6. Amadeus: This is a Mozart biopic in name, but the real story is of Antonio Salieri, played with wonderful restraint by F. Murray Abraham. Milos Forman’s adaptation of Peter Shaffer’s play focusing on the painful jealousy and disbelief of Salieri as he begins falling into the shadow of Amadeus Mozart. Tom Hulce plays Mozart as an incredibly juvenile and crass individual, but still brilliant. Salieri cannot make sense of how such a person could be the greatest composer of his time. It’s fascinating and Abraham, who is looking back on the past with terrible guilt, turns a biopic about a classic composer into one about his forgotten rival.


7. The Elephant Man: David Lynch’s biopic about Joseph Merrick is stands out from the rest of his filmography because instead of creating a complex look at Merrick, a severely deformed man picked up by a circus, and basing it in very surreal dream-logic, Lynch shows Merrick for the tragic figure he was: an incredibly kind man who was rejected his entire life. John Hurt plays Merrick as an elegant, old soul ousted from society. Instead of furthering the exploitation of someone always branded a freak throughout history, it gives the punchline an actual personality.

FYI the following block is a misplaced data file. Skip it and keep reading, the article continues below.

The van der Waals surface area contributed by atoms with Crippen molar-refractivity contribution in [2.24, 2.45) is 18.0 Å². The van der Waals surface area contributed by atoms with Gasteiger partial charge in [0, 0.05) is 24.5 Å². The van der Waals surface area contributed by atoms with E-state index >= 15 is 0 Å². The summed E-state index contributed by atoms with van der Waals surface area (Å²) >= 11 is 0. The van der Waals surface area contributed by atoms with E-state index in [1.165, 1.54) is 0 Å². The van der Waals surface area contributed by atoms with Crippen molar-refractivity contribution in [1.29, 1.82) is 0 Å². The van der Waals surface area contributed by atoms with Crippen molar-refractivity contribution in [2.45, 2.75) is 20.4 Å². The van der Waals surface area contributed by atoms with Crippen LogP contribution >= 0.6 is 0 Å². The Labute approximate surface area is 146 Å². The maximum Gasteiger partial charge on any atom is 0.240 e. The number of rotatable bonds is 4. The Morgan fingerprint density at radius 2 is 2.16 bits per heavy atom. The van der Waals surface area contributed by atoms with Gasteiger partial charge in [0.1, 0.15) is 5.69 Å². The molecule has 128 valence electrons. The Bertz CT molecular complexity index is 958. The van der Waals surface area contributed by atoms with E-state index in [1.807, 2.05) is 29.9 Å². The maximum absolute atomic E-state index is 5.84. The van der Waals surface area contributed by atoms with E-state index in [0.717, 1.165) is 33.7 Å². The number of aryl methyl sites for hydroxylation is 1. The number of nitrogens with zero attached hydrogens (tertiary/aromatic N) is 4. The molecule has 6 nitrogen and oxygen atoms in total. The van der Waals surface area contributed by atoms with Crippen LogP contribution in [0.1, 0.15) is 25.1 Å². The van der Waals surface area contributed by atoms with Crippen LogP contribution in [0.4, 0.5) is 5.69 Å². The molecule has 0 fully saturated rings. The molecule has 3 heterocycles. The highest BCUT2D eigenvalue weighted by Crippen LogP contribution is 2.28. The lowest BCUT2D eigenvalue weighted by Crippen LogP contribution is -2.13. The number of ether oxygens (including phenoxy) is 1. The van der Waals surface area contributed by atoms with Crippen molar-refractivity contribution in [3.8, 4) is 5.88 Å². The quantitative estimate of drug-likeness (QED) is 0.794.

8. Baadasssss!: Mario Van Peebles uses his own memory to retell the making of his father, Melvin’s, film Sweet Sweetback’s Baadasssss Song, one of the most influential blaxploitation films of all-time. Peebles proves he is the only person who can really tell this story, drawing from his intimate involvement in its making, and how his father’s unbreakable drive and uncompromising vision paid off, even in the face of countless setbacks.


9. Catch Me If You Can: Steven Spielberg is at his best when he avoids let his sappy tendencies trip him up. While he comes close in Catch Me If You Can, written by Jeff Nathanson, he is able to keep a stranger-than-fiction story funny and sincere. Leonardo DiCaprio plays Frank Abagnale, a teenage conman who escapes a broken home and successfully reinvents himself several times over, fooling everyone and committing about $3 million worth of check fraud. The whole time, FBI agent Carl Hanratty, played by Tom Hanks, his close on his tail, and the film is at its best when it focuses on the tense and mutual respect the two have for each other.


10. American Splendor: Paul Giamatti, one of the best actors alive, holds Shari Springer Berman and Robert Pulcini’s telling of the life of Harvey Pekar. Pekar, a curmudgeonly Average Joe, begins giving his mundane life stories to cartoonist Robert Crumb. He becomes an underground comix legend. It follows Pekar through a struggling marriage and cancer diagnosis. Pekar himself, now passed, provides some narration.